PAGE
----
CHELSEA — Elder A. Morales routinely sat on the front porch of 52 Blossom St., chatting with his close friend who lived at that address, neighbors said.
On Tuesday night six men walked “purposely” toward them and one of them, his face partially covered by a bandana, took out a knife and exchanged words with the 21-year-old Morales and his friend. Seconds later, another man in the group, Manuel Castro, a 22-year-old illegal immigrant from El Salvador, took out a revolver and shot Morales at close range, hitting him in the chest and back of the head, prosecutors said.
Morales was taken to Whidden Hospital in Everett, where he was pronounced dead.
“The defendant himself, in tape-recorded statements with police, told them he is an 18th Street gang member and Mr. Morales was MS-13. . . . There’s a long-running feud between those two groups in the city of Chelsea,” said Mark Zanini, Suffolk assistant district attorney, during Castro’s arraignment in Chelsea District Court Wednesday afternoon. “The defendant also said that he shot the victim a number of times. The defendant also told police about his efforts to dispose of his jacket, clothing, gloves, mask, and gun,” Zanini said.
Fran Robinson, the attorney who represented Castro, of Everett, pleaded not guilty to murder charges on his behalf. Castro was ordered held without bail pending a probable cause hearing April 8. A US Immigration and Customs Enforcement detainer was also issued against the defendant.
Castro initially told police his name was Jonathan Castro-Salas, but his true identity, Manuel Castro, was confirmed through fingerprints and the US Department of Justice.
A woman who lives at 52 Blossom said she was watching television just before 9 p.m. Tuesday when she heard two loud gunshots erupt from the street below. The woman, who declined to give her name, said she looked outside and saw Morales being pulled into the foyer of the multifamily three-decker by his friend who he had been sitting with him. “It was horrible,” the woman said. “When the ambulance came and put him on the stretcher, he wasn’t moving at all.” Police, aided by surveillance video, witnesses, and Castro’s alleged statements, arrested him just hours after the homicide, the first in the city this year. Chelsea recorded 11 murders in 2010, none in 2011, and two last year.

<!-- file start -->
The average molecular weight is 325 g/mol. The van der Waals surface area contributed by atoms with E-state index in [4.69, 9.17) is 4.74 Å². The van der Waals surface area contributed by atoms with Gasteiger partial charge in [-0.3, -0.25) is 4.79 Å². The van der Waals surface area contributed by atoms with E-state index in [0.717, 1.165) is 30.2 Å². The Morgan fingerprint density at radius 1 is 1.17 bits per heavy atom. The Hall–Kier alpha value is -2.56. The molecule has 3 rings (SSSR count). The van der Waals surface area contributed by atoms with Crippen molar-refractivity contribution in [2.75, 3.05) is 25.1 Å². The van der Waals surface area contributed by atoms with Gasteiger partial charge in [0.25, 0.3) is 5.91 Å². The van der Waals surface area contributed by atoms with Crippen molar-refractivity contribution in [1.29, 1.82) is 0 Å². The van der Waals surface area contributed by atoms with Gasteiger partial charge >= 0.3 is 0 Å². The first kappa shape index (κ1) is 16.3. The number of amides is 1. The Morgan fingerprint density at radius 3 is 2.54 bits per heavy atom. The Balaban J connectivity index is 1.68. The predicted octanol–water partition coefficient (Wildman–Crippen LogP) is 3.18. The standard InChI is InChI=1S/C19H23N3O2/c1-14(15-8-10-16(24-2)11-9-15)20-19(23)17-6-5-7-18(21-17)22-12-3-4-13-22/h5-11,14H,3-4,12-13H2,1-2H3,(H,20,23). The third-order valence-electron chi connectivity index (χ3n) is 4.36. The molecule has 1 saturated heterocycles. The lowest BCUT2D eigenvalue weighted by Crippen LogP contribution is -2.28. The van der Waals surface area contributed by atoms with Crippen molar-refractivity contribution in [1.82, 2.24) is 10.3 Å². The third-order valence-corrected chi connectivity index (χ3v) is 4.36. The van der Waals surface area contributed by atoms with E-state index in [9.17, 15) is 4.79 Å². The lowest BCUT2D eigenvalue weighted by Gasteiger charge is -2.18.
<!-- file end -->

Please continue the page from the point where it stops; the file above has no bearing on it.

Tuesday’s homicide was similar to one in 2011 in Chelsea, carried out by Santos Portillo, 22, who identified himself as a MS-13 member.
Portillo, of Chelsea, was sentenced earlier this year to life in prison for fatally shooting Braulio Gomez of Chelsea. Portillo approached a group of men whom he did not know as they socialized on the porch of a Central Avenue residence about 2:20 a.m. on July 8, 2011, and asked what “set” — or gang — the men belonged to. When Gomez told Portillo that none of the men had ties to any gang, Portillo pulled out a gun and shot Gomez in the head, prosecutors said.
The MS-13 gang, considered by many law enforcement agencies across the country to be one of the most violent, originated in Los Angeles in the 1980s by Salvadoran immigrants.
“The information I get from my detectives and my officers on the street, and so forth, as far as a gang problem in general, we don’t really see much of it in the city of Chelsea,” said Police Chief Brian Kyes during a telephone interview.
Residents of Blossom Street said their neighborhood is quiet and not prone to violence, despite being the scene of the city’s latest homicide. “I’ve lived here for two years and nothing like this ever happened,” said Ismeralda Perez. “I have my children living here and I was at work when it happened, so I was very worried about them.”
State Police investigators interviewed Castro’s relatives and friends Wednesday afternoon at the defendant’s home on Main Street in Everett.
Castro was employed as a painter for Crystal Painting in Everett and has a tattoo on his upper right arm of a devil face and ‘18th St,’ according to court records.